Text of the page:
If you're on Facebook or any other social media site these days, you're probably getting inundated with YouTube videos posted to your FunWall or SuperWall or getting hyperlinks in your e-group lists. What are they all about? The "true" meaning of Christmas.
Evidently the majority feel a little threatened these days. Unless you greet them this time of year with "Merry Christmas", they will take offence. Unless you decry retail outlets with banners or advertisements declaring "Happy Holidays", you're participating in a commercial fraud. Unless you rail against schools and public institutions who might avoid talking about "you know who", you're missing the point of this time of year and, God forbid, "politically correct".
If you can believe it, some people have even published books on the War on Christmas. If you are tempted to watch or listen to Bill O'Reilly on the Fox Network, you'll be told about the shocking way in which Christians are being persecuted everywhere at this time of year.
It's all a little melodramatic. And it all reeks of posturing by people insecure in their own religious traditions.
Evidently, it's not enough to live in a multiethnic, multicultural society that embraces diversity and privileges no established religion or denomination. Apparently only the traditions that have emerged in the last 150 years or so in English-speaking countries matter at this time of year.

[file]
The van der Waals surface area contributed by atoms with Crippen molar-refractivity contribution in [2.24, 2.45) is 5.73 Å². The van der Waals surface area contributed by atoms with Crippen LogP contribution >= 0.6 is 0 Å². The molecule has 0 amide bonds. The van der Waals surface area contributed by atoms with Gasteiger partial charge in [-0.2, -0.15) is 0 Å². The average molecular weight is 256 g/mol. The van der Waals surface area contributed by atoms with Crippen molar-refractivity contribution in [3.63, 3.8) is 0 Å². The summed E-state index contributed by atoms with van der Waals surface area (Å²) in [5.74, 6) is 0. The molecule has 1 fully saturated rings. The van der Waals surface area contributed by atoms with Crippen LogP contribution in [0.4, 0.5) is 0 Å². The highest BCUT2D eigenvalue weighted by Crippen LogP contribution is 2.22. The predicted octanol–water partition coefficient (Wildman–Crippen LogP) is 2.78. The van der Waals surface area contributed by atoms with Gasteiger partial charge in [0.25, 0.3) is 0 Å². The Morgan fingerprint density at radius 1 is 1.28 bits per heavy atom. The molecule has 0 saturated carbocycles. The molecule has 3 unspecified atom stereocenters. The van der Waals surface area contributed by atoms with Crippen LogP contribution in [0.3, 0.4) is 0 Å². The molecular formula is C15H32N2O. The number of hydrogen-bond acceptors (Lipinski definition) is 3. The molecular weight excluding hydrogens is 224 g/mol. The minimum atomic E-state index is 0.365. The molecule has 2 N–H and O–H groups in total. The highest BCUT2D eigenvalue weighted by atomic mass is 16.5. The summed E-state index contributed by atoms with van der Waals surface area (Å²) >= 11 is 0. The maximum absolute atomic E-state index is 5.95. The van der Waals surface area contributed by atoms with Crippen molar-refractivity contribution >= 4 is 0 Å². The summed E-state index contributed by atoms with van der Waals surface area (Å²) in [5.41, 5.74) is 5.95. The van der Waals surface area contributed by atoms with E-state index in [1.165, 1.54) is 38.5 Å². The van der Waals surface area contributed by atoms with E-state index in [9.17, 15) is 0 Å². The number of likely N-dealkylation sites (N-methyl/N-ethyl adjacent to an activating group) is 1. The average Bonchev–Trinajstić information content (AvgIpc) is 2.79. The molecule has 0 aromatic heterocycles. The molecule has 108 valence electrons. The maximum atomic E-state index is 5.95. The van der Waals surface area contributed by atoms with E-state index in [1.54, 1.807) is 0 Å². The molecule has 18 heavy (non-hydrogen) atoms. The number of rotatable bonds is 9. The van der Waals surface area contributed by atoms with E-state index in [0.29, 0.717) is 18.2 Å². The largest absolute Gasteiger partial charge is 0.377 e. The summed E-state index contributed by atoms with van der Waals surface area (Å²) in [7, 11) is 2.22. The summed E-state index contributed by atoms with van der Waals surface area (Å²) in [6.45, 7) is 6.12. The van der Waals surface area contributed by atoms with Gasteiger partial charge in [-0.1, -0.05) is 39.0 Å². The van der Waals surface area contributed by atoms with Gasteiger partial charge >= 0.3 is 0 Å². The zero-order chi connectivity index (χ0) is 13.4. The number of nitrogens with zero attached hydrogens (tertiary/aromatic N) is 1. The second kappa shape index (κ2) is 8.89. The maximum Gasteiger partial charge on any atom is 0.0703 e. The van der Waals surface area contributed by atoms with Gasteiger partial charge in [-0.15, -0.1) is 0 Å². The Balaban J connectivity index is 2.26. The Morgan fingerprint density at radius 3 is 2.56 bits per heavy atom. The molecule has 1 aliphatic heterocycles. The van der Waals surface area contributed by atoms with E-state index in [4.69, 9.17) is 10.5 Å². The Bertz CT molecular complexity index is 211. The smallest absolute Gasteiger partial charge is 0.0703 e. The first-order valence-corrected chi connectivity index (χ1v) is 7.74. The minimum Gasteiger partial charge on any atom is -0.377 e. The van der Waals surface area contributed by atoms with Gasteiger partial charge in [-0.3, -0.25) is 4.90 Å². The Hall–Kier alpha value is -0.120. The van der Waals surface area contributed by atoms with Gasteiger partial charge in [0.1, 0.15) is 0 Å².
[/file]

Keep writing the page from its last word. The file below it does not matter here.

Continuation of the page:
It's a joke really. It's like the schoolyard bully who feels threatened when children don't volunteer their lunch money.
My wife and I did some shopping today for gifts for "you know what". We visited one of our favourite stores in downtown Waterloo, Ten Thousand Villages. It's a fun place, a place where you know you're supporting people in third-world countries to earn a decent living, a place to buy fair-trade coffee, and an absolutely wonderful gift shop. But as you walk around, there is no evidence that "you know what" has lost its place of primacy on the store shelves. Crèches, Noah's Arks, Bethlehem stars, angels - they're everywhere. No dreidels. No menorahs. Nothing of other religions except Christianity. It would appear that ten thousand villages around the world make a living catering to the festivities of the religious majority in North America at this time of year.
And that's just one store. Everywhere you go, Christmas carols on the PA systems. Sure, some of them are secular; some of them are about a jolly red elf and reindeer. But it's all about "you know what" - the "C" word.
Yet the claims continue unabated about the victimization of Christians. In 2006, for example, there were all kinds of news articles about Best Buy's decision to "ban" Christmas from its advertising. That's a little like saying Rolex bans lower and middle-class people.
Here's a little experiment for you - go to the Best Buy Canadian web site and search on "Christmas". You'll find 314 hits. I guess the "ban" isn't working very well. Try "Hanukkah" - 4 hits; or "Kwanzaa" - 0 hits. Yep, sounds like a war on Christmas to me.